Monday, March 8, 2010

RIVETING READS: The Alchemist

I’ve had a copy of The Alchemist by Paulo Coelho for about six months. When I first brought it home, after borrowing it from a fellow teacher, I placed it neatly on my nightstand next to my radio alarm clock and water bottle. I was intrigued with the book, as it had drudged up a lot of discussion from our lunch group at work. Some loved it. Others hated it. And I was excited to read it.

Anyway, the same time I brought this book home, my two-year-old son developed a fascination with books of all shapes and sizes. You put a book down and he’s got it. He runs away and usually the book will end up at the bottom of the stairs. He just loves throwing things down the stairs. Books, toys, dishes (grr), anything. So naturally, The Alchemist went missing a mere minute after it was placed on the nightstand and seemed to vanish without a sticky-fingered trace. I looked everywhere. First the bottom of the stairs, then behind the nightstand, and under the treadmill. But it was nowhere to be found. Then two weeks ago it reappeared; the sticky-fingered bandit somehow waddled past my defenses and brought back the missing book. I am so glad he did, because from Prologue to Author Info—The Alchemist (HarperCollins) is inspirational, simple, and sweet.

The story begins in with a young shepherd named Santiago who has big dreams. A literal dream that Santiago has is of finding a secret treasure in Egypt. He begins searching for this treasure casually at first, until he meets a mysterious man who desires to help him find his “Personal Legend”. The concept of the Personal Legend goes something like this: every person has a Personal Legend or something that they desire above all other things. The universe works together to realize this dream, while not interfering with free will and choice. Now that Santiago has determined that treasure in Egypt is his Personal Legend, he takes the plunge and goes looking. He encounters several obstacles in this endeavor, including his own doubts and inhibitions, but in the end, Santiago follows the magnetic pull toward his life’s goal. After setbacks, adventures, side-jobs, and distractions Santiago finally realizes his dream.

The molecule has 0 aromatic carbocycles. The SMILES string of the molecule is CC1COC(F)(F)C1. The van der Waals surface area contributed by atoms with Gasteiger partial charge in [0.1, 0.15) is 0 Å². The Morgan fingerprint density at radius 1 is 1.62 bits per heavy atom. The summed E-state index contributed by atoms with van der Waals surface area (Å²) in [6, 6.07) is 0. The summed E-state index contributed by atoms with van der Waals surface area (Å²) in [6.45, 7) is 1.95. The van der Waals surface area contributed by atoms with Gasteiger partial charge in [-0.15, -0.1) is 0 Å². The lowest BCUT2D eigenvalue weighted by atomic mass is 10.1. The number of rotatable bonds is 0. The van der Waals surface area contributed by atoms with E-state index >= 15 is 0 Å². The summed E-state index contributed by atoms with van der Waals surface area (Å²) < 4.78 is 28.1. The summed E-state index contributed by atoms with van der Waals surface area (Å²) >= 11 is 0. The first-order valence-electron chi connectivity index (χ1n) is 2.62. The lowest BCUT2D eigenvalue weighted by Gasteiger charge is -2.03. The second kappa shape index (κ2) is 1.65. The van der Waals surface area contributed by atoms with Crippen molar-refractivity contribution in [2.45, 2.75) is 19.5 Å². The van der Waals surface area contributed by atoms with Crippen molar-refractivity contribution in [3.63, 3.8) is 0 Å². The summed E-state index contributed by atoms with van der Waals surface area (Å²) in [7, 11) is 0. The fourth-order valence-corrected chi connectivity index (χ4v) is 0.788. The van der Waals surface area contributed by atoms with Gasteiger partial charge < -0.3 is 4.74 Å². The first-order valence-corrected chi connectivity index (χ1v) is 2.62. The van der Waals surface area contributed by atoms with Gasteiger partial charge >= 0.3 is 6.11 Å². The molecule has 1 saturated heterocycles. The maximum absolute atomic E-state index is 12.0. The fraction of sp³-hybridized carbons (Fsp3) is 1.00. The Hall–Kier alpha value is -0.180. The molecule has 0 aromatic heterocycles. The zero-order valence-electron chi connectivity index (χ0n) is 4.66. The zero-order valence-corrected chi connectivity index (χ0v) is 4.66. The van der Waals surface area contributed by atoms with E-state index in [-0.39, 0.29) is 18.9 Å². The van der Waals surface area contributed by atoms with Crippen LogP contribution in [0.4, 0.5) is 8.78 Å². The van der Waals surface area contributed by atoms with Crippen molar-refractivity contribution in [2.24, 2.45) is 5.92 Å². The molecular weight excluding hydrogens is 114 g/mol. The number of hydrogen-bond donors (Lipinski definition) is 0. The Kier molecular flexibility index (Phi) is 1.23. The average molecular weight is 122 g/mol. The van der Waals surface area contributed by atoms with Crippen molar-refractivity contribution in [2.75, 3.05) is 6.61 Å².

Coelho’s real life would make a thrilling read. A native of Brazil, Coelho knew from an early age that he wanted to be a writer. His family did little to foster this ideal, and instead tried to sway him from his dream. Eventually his inability to change life goals angered and confused his family and landed him in a mental institution on two different occasions. Later as an adult, Coelho was a journalist with his own magazine called 2001, and then joined the Brazilian rock group as a lyricist. Soon his political ties and progressive ideals upset the repressive government. He was kidnapped and tortured for his protests on freedom. In the years to follow, Coelho took up writing again. He became successful and has published more than half a dozen novels, including Veronika Decides to Die and Eleven Minutes.

The Alchemist is a touching read for people of most ages.

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